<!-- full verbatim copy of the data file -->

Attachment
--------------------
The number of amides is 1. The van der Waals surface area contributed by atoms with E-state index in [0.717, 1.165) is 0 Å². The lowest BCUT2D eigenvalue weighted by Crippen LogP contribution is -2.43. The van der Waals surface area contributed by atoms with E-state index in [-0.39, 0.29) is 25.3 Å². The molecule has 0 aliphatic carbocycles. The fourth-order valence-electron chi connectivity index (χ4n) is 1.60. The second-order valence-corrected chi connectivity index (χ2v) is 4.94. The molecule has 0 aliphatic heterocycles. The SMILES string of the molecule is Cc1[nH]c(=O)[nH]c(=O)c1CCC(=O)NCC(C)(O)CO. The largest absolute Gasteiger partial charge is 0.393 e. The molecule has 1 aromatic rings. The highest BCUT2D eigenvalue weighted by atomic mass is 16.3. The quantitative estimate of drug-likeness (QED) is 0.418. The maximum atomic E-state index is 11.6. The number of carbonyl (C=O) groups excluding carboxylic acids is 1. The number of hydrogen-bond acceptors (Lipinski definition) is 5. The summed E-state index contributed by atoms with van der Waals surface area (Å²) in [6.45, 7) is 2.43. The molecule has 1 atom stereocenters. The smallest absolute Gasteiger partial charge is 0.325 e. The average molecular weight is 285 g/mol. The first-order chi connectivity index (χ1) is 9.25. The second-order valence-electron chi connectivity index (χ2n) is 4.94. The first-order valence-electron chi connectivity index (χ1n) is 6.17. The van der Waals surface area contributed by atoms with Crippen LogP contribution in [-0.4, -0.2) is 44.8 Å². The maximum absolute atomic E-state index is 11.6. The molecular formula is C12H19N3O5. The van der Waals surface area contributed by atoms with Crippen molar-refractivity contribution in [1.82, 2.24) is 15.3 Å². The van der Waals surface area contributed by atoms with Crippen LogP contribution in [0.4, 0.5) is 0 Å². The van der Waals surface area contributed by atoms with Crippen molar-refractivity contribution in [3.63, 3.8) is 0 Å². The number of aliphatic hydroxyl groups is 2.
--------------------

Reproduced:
The number of amides is 1. The van der Waals surface area contributed by atoms with E-state index in [0.717, 1.165) is 0 Å². The lowest BCUT2D eigenvalue weighted by Crippen LogP contribution is -2.43. The van der Waals surface area contributed by atoms with E-state index in [-0.39, 0.29) is 25.3 Å². The molecule has 0 aliphatic carbocycles. The fourth-order valence-electron chi connectivity index (χ4n) is 1.60. The second-order valence-corrected chi connectivity index (χ2v) is 4.94. The molecule has 0 aliphatic heterocycles. The SMILES string of the molecule is Cc1[nH]c(=O)[nH]c(=O)c1CCC(=O)NCC(C)(O)CO. The largest absolute Gasteiger partial charge is 0.393 e. The molecule has 1 aromatic rings. The highest BCUT2D eigenvalue weighted by atomic mass is 16.3. The quantitative estimate of drug-likeness (QED) is 0.418. The maximum atomic E-state index is 11.6. The number of carbonyl (C=O) groups excluding carboxylic acids is 1. The number of hydrogen-bond acceptors (Lipinski definition) is 5. The summed E-state index contributed by atoms with van der Waals surface area (Å²) in [6.45, 7) is 2.43. The molecule has 1 atom stereocenters. The smallest absolute Gasteiger partial charge is 0.325 e. The average molecular weight is 285 g/mol. The first-order chi connectivity index (χ1) is 9.25. The second-order valence-electron chi connectivity index (χ2n) is 4.94. The first-order valence-electron chi connectivity index (χ1n) is 6.17. The van der Waals surface area contributed by atoms with Crippen LogP contribution in [-0.4, -0.2) is 44.8 Å². The maximum absolute atomic E-state index is 11.6. The molecular formula is C12H19N3O5. The van der Waals surface area contributed by atoms with Crippen molar-refractivity contribution in [1.82, 2.24) is 15.3 Å². The van der Waals surface area contributed by atoms with Crippen LogP contribution in [0.4, 0.5) is 0 Å². The van der Waals surface area contributed by atoms with Crippen molar-refractivity contribution in [3.63, 3.8) is 0 Å². The number of aliphatic hydroxyl groups is 2.